The Substance Abuse and Mental Health Services Administration reports that between 20 and 25 percent of the nation’s homeless population suffers from some form of severe mental illness.
Whether these individuals struggle with schizophrenia, bipolar disorder, post-traumatic stress syndrome, anxiety, depression or some other emotional or psychological trauma, far too often it impacts their ability to perform tasks essential to daily life, which often includes household management.
Several years ago, members of the U.S. Conference of Mayors were asked to share their assessment of the three major causes of homelessness in their communities. Mental illness was the third most prevalent cause of homelessness for single adults. It was also listed among the top three causes for more than 12 percent of homeless families.
In response to these needs California voters passed the Mental Health Services Act in 2004. In 2016, the state legislature passed another initiative to further assist counties in responding to a growing need for housing to accommodate those with mental health issues. The measure titled No Place Like Home, was intended to build or rehabilitate housing for people with mental illness who are homeless or at risk of becoming homeless.
To provide funding for the No Place Like Home initiative the state needs to borrow the $2 billion dollars needed to fund it. A “yes” vote on Proposition 2 will authorize the state to borrow $2 billion dollars through the sale of bonds.
Although this appears to be a warranted use of tax payer dollars the initiative is opposed by the National Alliance on Mental Illness (NAMI), a grassroots advocacy group of people affected by mental illness with strong support of their families as well as member of faith-based communities.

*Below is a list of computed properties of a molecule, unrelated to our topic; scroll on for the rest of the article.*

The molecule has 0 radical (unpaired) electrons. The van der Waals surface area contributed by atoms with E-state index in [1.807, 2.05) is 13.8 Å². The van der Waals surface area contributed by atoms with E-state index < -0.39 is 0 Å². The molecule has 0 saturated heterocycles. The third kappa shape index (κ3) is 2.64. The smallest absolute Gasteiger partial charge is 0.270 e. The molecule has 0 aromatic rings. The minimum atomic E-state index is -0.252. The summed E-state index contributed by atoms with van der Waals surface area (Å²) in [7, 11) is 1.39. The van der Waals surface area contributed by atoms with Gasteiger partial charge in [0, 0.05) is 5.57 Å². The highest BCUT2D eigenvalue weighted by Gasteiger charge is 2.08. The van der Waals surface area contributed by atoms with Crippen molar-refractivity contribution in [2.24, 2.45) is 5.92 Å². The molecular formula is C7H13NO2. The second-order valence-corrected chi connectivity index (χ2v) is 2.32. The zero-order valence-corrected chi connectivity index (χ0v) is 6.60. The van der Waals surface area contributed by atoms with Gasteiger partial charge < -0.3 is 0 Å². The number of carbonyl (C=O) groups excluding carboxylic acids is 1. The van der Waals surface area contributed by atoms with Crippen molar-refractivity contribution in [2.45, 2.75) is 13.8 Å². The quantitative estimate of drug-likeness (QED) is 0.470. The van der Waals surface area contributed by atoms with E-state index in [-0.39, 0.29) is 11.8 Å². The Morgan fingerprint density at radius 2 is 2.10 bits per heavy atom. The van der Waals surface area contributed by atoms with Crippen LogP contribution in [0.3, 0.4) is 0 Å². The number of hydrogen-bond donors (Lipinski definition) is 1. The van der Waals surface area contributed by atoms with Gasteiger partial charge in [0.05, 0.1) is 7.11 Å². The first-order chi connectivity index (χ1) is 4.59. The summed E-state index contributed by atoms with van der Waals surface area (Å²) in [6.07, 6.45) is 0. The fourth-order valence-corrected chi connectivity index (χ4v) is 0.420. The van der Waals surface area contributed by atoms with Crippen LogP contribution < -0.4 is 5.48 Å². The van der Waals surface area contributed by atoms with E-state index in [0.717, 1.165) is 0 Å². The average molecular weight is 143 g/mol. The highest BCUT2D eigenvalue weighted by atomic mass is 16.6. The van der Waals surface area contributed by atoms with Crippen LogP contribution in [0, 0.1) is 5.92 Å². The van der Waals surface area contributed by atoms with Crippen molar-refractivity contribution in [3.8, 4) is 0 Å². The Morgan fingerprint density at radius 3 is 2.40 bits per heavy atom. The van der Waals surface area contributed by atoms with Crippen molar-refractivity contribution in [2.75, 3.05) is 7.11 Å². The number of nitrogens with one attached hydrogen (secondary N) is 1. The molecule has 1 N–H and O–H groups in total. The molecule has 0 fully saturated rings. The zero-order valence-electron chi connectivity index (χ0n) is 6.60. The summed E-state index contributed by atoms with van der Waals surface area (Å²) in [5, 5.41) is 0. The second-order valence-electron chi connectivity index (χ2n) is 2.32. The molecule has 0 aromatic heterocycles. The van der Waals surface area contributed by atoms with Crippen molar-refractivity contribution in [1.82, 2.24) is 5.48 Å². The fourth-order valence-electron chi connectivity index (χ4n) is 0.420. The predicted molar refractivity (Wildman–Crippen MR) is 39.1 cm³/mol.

They claim it is not that they are opposed to well thought-out plans to end homelessness for the mentally ill, but because they are more worried about the potential for Proposition 2 to take from programs that support those with mental health issues and instead, use the money to line the pockets of developers, bond holders and bureaucrats. Those opposed to Proposition 2 also expressed a belief that solutions to the problem of homelessness should be left to county officials to find and fund solutions to this issue.
The reality is however, solving the homeless problem for those with mental illnesses would be a heavy lift for counties around the state. The bottom line is, the need to house these vulnerable members of our communities exists and must be solved. I don’t believe they should be left to languish on the street. As a state and in our local communities we can and must do better.
There is no easy solution to the homeless issue in general and especially for those with a mental illness—yet, we must begin somewhere. To me, Proposition 2 seems like as good a place as any to start.
Of course, this is just my opinion. I’m keeping it real.